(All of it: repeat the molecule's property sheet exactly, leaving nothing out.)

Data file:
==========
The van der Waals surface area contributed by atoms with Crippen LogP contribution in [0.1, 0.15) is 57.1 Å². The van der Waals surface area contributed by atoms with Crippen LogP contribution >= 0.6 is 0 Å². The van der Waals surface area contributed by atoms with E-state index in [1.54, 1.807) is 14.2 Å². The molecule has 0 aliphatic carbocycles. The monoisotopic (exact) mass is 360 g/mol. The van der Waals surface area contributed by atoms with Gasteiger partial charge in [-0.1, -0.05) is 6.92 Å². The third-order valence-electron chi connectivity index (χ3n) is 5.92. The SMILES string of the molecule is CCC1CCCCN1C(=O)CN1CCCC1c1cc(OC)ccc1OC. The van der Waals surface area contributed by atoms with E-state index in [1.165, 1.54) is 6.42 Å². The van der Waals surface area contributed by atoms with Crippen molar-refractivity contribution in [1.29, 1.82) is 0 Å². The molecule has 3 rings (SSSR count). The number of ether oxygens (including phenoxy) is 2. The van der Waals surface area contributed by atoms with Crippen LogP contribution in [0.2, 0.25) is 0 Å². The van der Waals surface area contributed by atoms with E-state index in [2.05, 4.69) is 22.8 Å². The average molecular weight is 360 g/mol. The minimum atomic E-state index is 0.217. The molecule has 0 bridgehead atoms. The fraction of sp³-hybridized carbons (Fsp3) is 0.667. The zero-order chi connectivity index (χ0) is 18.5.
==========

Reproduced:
The van der Waals surface area contributed by atoms with Crippen LogP contribution in [0.1, 0.15) is 57.1 Å². The van der Waals surface area contributed by atoms with Crippen LogP contribution >= 0.6 is 0 Å². The van der Waals surface area contributed by atoms with E-state index in [1.54, 1.807) is 14.2 Å². The molecule has 0 aliphatic carbocycles. The monoisotopic (exact) mass is 360 g/mol. The van der Waals surface area contributed by atoms with Gasteiger partial charge in [-0.1, -0.05) is 6.92 Å². The third-order valence-electron chi connectivity index (χ3n) is 5.92. The SMILES string of the molecule is CCC1CCCCN1C(=O)CN1CCCC1c1cc(OC)ccc1OC. The van der Waals surface area contributed by atoms with E-state index in [1.165, 1.54) is 6.42 Å². The van der Waals surface area contributed by atoms with Crippen molar-refractivity contribution in [1.29, 1.82) is 0 Å². The molecule has 3 rings (SSSR count). The number of ether oxygens (including phenoxy) is 2. The van der Waals surface area contributed by atoms with Crippen LogP contribution in [0.2, 0.25) is 0 Å². The van der Waals surface area contributed by atoms with E-state index in [2.05, 4.69) is 22.8 Å². The average molecular weight is 360 g/mol. The minimum atomic E-state index is 0.217. The molecule has 0 bridgehead atoms. The fraction of sp³-hybridized carbons (Fsp3) is 0.667. The zero-order chi connectivity index (χ0) is 18.5.